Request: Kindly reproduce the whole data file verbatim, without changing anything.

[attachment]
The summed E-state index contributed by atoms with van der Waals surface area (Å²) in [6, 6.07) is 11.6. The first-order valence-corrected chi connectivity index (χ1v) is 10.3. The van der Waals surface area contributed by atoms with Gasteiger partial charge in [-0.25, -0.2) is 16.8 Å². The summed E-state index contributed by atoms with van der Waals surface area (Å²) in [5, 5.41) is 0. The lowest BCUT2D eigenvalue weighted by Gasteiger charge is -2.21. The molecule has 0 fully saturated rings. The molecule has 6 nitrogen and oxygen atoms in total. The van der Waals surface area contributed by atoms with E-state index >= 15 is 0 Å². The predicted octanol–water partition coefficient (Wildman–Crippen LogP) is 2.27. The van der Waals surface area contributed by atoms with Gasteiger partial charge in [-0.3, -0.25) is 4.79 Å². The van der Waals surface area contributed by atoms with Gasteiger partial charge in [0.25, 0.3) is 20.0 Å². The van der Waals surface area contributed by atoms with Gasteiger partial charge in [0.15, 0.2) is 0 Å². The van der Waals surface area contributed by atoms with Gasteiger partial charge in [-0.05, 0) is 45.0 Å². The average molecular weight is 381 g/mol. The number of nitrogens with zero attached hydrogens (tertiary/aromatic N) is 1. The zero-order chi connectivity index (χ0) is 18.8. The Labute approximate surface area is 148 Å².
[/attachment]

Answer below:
The summed E-state index contributed by atoms with van der Waals surface area (Å²) in [6, 6.07) is 11.6. The first-order valence-corrected chi connectivity index (χ1v) is 10.3. The van der Waals surface area contributed by atoms with Gasteiger partial charge in [-0.25, -0.2) is 16.8 Å². The summed E-state index contributed by atoms with van der Waals surface area (Å²) in [5, 5.41) is 0. The lowest BCUT2D eigenvalue weighted by Gasteiger charge is -2.21. The molecule has 0 fully saturated rings. The molecule has 6 nitrogen and oxygen atoms in total. The van der Waals surface area contributed by atoms with E-state index >= 15 is 0 Å². The predicted octanol–water partition coefficient (Wildman–Crippen LogP) is 2.27. The van der Waals surface area contributed by atoms with Gasteiger partial charge in [-0.3, -0.25) is 4.79 Å². The van der Waals surface area contributed by atoms with Gasteiger partial charge in [0.25, 0.3) is 20.0 Å². The van der Waals surface area contributed by atoms with Gasteiger partial charge in [0.15, 0.2) is 0 Å². The van der Waals surface area contributed by atoms with Gasteiger partial charge in [-0.05, 0) is 45.0 Å². The average molecular weight is 381 g/mol. The number of nitrogens with zero attached hydrogens (tertiary/aromatic N) is 1. The zero-order chi connectivity index (χ0) is 18.8. The Labute approximate surface area is 148 Å².